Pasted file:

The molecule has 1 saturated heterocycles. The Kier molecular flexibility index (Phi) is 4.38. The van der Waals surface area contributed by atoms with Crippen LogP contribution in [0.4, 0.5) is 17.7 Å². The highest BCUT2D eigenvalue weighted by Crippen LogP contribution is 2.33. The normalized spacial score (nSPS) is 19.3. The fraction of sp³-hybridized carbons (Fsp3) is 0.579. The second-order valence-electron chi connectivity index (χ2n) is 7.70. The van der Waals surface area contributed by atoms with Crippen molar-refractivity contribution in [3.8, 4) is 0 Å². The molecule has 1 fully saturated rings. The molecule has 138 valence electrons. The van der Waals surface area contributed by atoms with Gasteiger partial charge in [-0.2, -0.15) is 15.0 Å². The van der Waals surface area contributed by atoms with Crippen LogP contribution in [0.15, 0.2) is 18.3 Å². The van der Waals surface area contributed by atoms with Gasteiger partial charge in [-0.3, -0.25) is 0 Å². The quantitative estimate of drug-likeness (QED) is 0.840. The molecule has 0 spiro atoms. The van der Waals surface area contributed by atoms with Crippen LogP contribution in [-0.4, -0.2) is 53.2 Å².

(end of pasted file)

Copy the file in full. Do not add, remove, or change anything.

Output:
The molecule has 1 saturated heterocycles. The Kier molecular flexibility index (Phi) is 4.38. The van der Waals surface area contributed by atoms with Crippen LogP contribution in [0.4, 0.5) is 17.7 Å². The highest BCUT2D eigenvalue weighted by Crippen LogP contribution is 2.33. The normalized spacial score (nSPS) is 19.3. The fraction of sp³-hybridized carbons (Fsp3) is 0.579. The second-order valence-electron chi connectivity index (χ2n) is 7.70. The van der Waals surface area contributed by atoms with Crippen molar-refractivity contribution in [3.8, 4) is 0 Å². The molecule has 1 fully saturated rings. The molecule has 138 valence electrons. The van der Waals surface area contributed by atoms with Gasteiger partial charge in [-0.2, -0.15) is 15.0 Å². The van der Waals surface area contributed by atoms with Crippen LogP contribution in [0.15, 0.2) is 18.3 Å². The van der Waals surface area contributed by atoms with Gasteiger partial charge in [-0.3, -0.25) is 0 Å². The quantitative estimate of drug-likeness (QED) is 0.840. The molecule has 0 spiro atoms. The van der Waals surface area contributed by atoms with Crippen LogP contribution in [-0.4, -0.2) is 53.2 Å².